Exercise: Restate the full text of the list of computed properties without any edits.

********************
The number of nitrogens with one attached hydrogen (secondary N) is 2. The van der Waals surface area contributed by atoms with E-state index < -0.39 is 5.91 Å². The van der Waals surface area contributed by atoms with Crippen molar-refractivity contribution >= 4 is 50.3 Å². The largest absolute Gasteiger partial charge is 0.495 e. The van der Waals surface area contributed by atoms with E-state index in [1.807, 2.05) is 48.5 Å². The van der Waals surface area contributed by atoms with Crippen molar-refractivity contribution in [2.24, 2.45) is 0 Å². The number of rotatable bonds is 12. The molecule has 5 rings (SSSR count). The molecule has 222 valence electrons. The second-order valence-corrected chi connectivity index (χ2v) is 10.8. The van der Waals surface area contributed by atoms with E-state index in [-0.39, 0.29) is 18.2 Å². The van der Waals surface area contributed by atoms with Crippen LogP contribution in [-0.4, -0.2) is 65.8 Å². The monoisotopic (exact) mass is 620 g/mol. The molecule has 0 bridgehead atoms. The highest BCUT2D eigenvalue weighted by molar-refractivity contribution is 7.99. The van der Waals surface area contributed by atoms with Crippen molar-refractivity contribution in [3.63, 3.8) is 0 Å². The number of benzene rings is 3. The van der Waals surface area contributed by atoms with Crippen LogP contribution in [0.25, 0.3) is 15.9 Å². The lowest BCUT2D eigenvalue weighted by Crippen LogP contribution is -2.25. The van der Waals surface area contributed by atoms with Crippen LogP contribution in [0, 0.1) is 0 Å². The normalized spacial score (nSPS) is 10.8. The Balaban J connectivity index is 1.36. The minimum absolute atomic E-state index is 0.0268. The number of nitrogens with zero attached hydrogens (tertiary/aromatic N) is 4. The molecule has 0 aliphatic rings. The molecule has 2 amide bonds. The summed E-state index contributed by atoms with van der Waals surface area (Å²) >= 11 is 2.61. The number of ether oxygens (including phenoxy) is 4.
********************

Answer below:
The number of nitrogens with one attached hydrogen (secondary N) is 2. The van der Waals surface area contributed by atoms with E-state index < -0.39 is 5.91 Å². The van der Waals surface area contributed by atoms with Crippen molar-refractivity contribution >= 4 is 50.3 Å². The largest absolute Gasteiger partial charge is 0.495 e. The van der Waals surface area contributed by atoms with E-state index in [1.807, 2.05) is 48.5 Å². The van der Waals surface area contributed by atoms with Crippen molar-refractivity contribution in [2.24, 2.45) is 0 Å². The number of rotatable bonds is 12. The molecule has 5 rings (SSSR count). The molecule has 222 valence electrons. The second-order valence-corrected chi connectivity index (χ2v) is 10.8. The van der Waals surface area contributed by atoms with E-state index in [-0.39, 0.29) is 18.2 Å². The van der Waals surface area contributed by atoms with Crippen LogP contribution in [-0.4, -0.2) is 65.8 Å². The monoisotopic (exact) mass is 620 g/mol. The molecule has 0 bridgehead atoms. The highest BCUT2D eigenvalue weighted by molar-refractivity contribution is 7.99. The van der Waals surface area contributed by atoms with Crippen molar-refractivity contribution in [3.63, 3.8) is 0 Å². The number of benzene rings is 3. The van der Waals surface area contributed by atoms with Crippen LogP contribution in [0.25, 0.3) is 15.9 Å². The lowest BCUT2D eigenvalue weighted by Crippen LogP contribution is -2.25. The van der Waals surface area contributed by atoms with Crippen LogP contribution in [0, 0.1) is 0 Å². The normalized spacial score (nSPS) is 10.8. The Balaban J connectivity index is 1.36. The minimum absolute atomic E-state index is 0.0268. The number of nitrogens with zero attached hydrogens (tertiary/aromatic N) is 4. The molecule has 0 aliphatic rings. The molecule has 2 amide bonds. The summed E-state index contributed by atoms with van der Waals surface area (Å²) >= 11 is 2.61. The number of ether oxygens (including phenoxy) is 4.